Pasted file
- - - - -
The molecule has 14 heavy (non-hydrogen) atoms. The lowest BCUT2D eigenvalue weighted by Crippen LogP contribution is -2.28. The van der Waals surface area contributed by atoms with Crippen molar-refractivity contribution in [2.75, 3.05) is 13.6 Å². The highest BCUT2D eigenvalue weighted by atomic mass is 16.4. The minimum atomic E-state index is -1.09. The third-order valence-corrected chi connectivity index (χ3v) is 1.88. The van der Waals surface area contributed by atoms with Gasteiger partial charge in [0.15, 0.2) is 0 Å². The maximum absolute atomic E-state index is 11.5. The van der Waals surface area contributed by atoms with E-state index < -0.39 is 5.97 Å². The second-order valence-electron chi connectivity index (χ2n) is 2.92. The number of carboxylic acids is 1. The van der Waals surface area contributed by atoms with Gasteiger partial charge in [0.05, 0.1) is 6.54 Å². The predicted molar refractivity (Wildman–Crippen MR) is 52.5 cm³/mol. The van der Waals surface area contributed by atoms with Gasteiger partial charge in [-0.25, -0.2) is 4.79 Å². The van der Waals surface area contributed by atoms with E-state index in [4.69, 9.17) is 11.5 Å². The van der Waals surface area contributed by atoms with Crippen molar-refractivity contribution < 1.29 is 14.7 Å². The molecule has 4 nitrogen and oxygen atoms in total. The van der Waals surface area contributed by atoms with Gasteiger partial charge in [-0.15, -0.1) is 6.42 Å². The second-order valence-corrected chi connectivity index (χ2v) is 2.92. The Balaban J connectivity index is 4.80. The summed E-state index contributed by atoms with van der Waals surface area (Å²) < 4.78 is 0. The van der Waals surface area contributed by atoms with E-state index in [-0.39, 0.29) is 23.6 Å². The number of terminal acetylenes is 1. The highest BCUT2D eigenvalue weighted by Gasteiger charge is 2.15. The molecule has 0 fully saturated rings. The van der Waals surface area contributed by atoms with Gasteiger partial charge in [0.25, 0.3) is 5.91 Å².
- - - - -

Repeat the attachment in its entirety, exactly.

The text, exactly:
The molecule has 14 heavy (non-hydrogen) atoms. The lowest BCUT2D eigenvalue weighted by Crippen LogP contribution is -2.28. The van der Waals surface area contributed by atoms with Crippen molar-refractivity contribution in [2.75, 3.05) is 13.6 Å². The highest BCUT2D eigenvalue weighted by atomic mass is 16.4. The minimum atomic E-state index is -1.09. The third-order valence-corrected chi connectivity index (χ3v) is 1.88. The van der Waals surface area contributed by atoms with Gasteiger partial charge in [0.15, 0.2) is 0 Å². The maximum absolute atomic E-state index is 11.5. The van der Waals surface area contributed by atoms with E-state index < -0.39 is 5.97 Å². The second-order valence-electron chi connectivity index (χ2n) is 2.92. The number of carboxylic acids is 1. The van der Waals surface area contributed by atoms with Gasteiger partial charge in [0.05, 0.1) is 6.54 Å². The predicted molar refractivity (Wildman–Crippen MR) is 52.5 cm³/mol. The van der Waals surface area contributed by atoms with Gasteiger partial charge in [-0.25, -0.2) is 4.79 Å². The van der Waals surface area contributed by atoms with E-state index in [4.69, 9.17) is 11.5 Å². The van der Waals surface area contributed by atoms with Crippen molar-refractivity contribution < 1.29 is 14.7 Å². The molecule has 4 nitrogen and oxygen atoms in total. The van der Waals surface area contributed by atoms with Gasteiger partial charge in [-0.15, -0.1) is 6.42 Å². The second-order valence-corrected chi connectivity index (χ2v) is 2.92. The Balaban J connectivity index is 4.80. The summed E-state index contributed by atoms with van der Waals surface area (Å²) < 4.78 is 0. The van der Waals surface area contributed by atoms with E-state index in [-0.39, 0.29) is 23.6 Å². The number of terminal acetylenes is 1. The highest BCUT2D eigenvalue weighted by Gasteiger charge is 2.15. The molecule has 0 fully saturated rings. The van der Waals surface area contributed by atoms with Gasteiger partial charge in [0.25, 0.3) is 5.91 Å².